The holiday season is the most popular time of year for donating to schools, places of worship and other nonprofit organizations.
This is the time many of us take stock of our blessings and think about the needs of others. That old PC we're no longer using or that long retired copier, printer, software application, desk filing cabinet or office chair might be just the thing for a nonprofit group that could put it to good use.
What's more, in some situations the payoff for generosity can be more than just knowing you've done a good deed. You or your business may be able to deduct the fair market value or net book value of the donation from your personal or business tax return.
The tax laws that govern the deductibility of noncash donations can be a bit complicated, and they vary depending upon how your business is set up, so be sure to seek professional help.
In some cases it could be worthwhile to hold on to the equipment until 1998 to take advantage of new tax laws. The 21st Century Classrooms Act that takes effect next year will provide additional federal tax incentives for some types of businesses that donate equipment to schools.
If you own all or part of a proprietorship, ask your tax advisor whether it's legal and advantageous to first transfer ownership of the asset to yourself so that you can deduct it from your personal taxes.
Whatever you do, don't just drop off a piece of equipment at an organization's doorstep. Talk to the people who run the organization to find out if they really need what you have to offer. If they don't, look somewhere else for a worthy recipient. The same item that might be put to good use by one organization could be of no value to another. If fact, it could even be worse than useless if it winds up taking up space and time as staff members or volunteers figure out what to do with it.
Be specially careful when donating to a school. Just because you've heard that schools need computer equipment doesn't mean they necessarily need what you have to offer. A lot of classroom programs depend on certain types of equipment to meet specific needs.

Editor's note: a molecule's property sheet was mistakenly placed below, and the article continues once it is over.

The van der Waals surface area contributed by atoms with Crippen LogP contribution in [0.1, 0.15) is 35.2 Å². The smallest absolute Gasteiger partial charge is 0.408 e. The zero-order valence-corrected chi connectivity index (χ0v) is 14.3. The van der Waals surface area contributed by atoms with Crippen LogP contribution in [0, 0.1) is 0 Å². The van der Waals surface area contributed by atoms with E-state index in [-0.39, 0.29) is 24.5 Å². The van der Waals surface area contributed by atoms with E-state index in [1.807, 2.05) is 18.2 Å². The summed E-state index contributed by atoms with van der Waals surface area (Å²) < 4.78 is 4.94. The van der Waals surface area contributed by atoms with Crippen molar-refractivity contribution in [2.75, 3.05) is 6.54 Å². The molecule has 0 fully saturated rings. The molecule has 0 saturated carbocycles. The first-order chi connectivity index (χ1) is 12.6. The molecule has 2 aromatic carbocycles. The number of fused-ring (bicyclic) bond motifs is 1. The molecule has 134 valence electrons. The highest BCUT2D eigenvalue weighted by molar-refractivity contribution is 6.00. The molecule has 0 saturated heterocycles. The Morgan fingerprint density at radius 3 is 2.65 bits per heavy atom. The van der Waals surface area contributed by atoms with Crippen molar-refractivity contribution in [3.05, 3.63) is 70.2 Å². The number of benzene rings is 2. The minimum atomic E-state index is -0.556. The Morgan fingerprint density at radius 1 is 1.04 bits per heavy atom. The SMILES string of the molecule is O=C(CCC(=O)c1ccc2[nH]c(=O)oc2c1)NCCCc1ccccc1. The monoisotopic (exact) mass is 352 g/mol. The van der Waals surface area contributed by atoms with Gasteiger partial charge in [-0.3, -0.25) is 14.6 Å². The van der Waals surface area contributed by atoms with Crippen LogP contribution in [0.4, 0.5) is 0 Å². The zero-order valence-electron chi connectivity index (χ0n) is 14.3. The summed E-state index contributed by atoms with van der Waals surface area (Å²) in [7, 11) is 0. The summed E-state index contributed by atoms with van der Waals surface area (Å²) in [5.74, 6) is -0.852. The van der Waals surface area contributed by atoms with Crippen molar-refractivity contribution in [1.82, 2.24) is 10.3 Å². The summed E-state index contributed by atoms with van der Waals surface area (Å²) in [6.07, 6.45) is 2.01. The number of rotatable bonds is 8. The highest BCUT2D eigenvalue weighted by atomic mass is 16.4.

Some schools, for example, use only Apple Macintosh equipment and have difficulty integrating IBM-compatible machines. Others can use only equipment that can be connected to their campus network. Some depend completely on systems with CD-ROM drives and other multimedia resources. Ironically, a lot of machines that have more than enough power for business applications are not able to run some of today's multimedia or Internet-connected educational applications.
I speak from experience. Several years ago I donated a used Windows Multimedia computer to a school only to find out that it was put in a closet after the teacher--who knew only about Macs--gave up trying to get it to work. I came back to the school, installed some educational software and it was used productively for several months until something else went wrong. I wish now that I had given it to a school or organization that could have used it more productively.
Nonprofit groups and places of worship often need equipment to produce newsletters, maintain a mailing list or connect the group to the Internet but, as with schools, their needs are sometimes very specific.
Don't just donate a machine. Donate a solution. When you meet with the staff members, find out what they need to enhance their program. It may turn out that you have just the knowledge they need to solve a problem. Think about what you can do to help install and configure the equipment and software and how you can help them integrate it into their program by training staff members and volunteers and checking in occasionally to see that everything is going right.
You can, by the way, donate software as well as hardware, but be sure you're not violating the terms of any software license agreements. In general, it's OK to give away software (or a computer that has software on its hard disk) as long as you include the original diskettes or CD-ROMs. If you plan to use the same software on another machine at your office, you should in most cases erase it from the hard disk before you give away the machine. A few software companies make exceptions and allow you to donate copies of programs to schools and other nonprofits, but don't assume that it's OK just because it's going to a worthy cause.
If you don't know of a worthy organization for your equipment, ask your employees, friends and others in your community. If you still can't come up with a place to donate, consider contacting one of the clearinghouses that help link equipment donors with recipients.
The Detwiler Foundation's Computers for Schools program ( 939-6000 or http://www.detwiler.org/) seeks computers and printers for California schools.